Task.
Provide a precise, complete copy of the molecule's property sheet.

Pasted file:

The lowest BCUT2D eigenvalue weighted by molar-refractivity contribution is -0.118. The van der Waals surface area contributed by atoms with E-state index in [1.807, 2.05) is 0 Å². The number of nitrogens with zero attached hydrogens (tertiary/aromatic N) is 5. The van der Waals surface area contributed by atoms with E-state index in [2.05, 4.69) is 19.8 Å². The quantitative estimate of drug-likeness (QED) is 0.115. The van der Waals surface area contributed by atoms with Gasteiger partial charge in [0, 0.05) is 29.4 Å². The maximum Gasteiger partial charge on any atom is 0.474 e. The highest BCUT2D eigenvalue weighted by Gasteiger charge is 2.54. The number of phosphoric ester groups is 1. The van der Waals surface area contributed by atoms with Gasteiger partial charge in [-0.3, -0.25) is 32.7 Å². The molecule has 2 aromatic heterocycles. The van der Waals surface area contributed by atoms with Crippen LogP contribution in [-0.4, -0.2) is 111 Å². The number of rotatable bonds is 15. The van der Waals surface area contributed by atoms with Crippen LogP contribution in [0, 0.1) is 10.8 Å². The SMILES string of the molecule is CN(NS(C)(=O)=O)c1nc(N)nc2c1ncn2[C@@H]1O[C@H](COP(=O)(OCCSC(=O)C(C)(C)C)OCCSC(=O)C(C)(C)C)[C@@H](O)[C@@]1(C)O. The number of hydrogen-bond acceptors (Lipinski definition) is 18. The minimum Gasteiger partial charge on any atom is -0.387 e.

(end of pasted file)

The lowest BCUT2D eigenvalue weighted by molar-refractivity contribution is -0.118. The van der Waals surface area contributed by atoms with E-state index in [1.807, 2.05) is 0 Å². The number of nitrogens with zero attached hydrogens (tertiary/aromatic N) is 5. The van der Waals surface area contributed by atoms with E-state index in [2.05, 4.69) is 19.8 Å². The quantitative estimate of drug-likeness (QED) is 0.115. The van der Waals surface area contributed by atoms with Gasteiger partial charge in [0, 0.05) is 29.4 Å². The maximum Gasteiger partial charge on any atom is 0.474 e. The highest BCUT2D eigenvalue weighted by Gasteiger charge is 2.54. The number of phosphoric ester groups is 1. The van der Waals surface area contributed by atoms with Gasteiger partial charge in [-0.3, -0.25) is 32.7 Å². The molecule has 2 aromatic heterocycles. The van der Waals surface area contributed by atoms with Crippen LogP contribution in [-0.4, -0.2) is 111 Å². The number of rotatable bonds is 15. The van der Waals surface area contributed by atoms with Crippen LogP contribution in [0, 0.1) is 10.8 Å². The SMILES string of the molecule is CN(NS(C)(=O)=O)c1nc(N)nc2c1ncn2[C@@H]1O[C@H](COP(=O)(OCCSC(=O)C(C)(C)C)OCCSC(=O)C(C)(C)C)[C@@H](O)[C@@]1(C)O. The number of hydrogen-bond acceptors (Lipinski definition) is 18. The minimum Gasteiger partial charge on any atom is -0.387 e.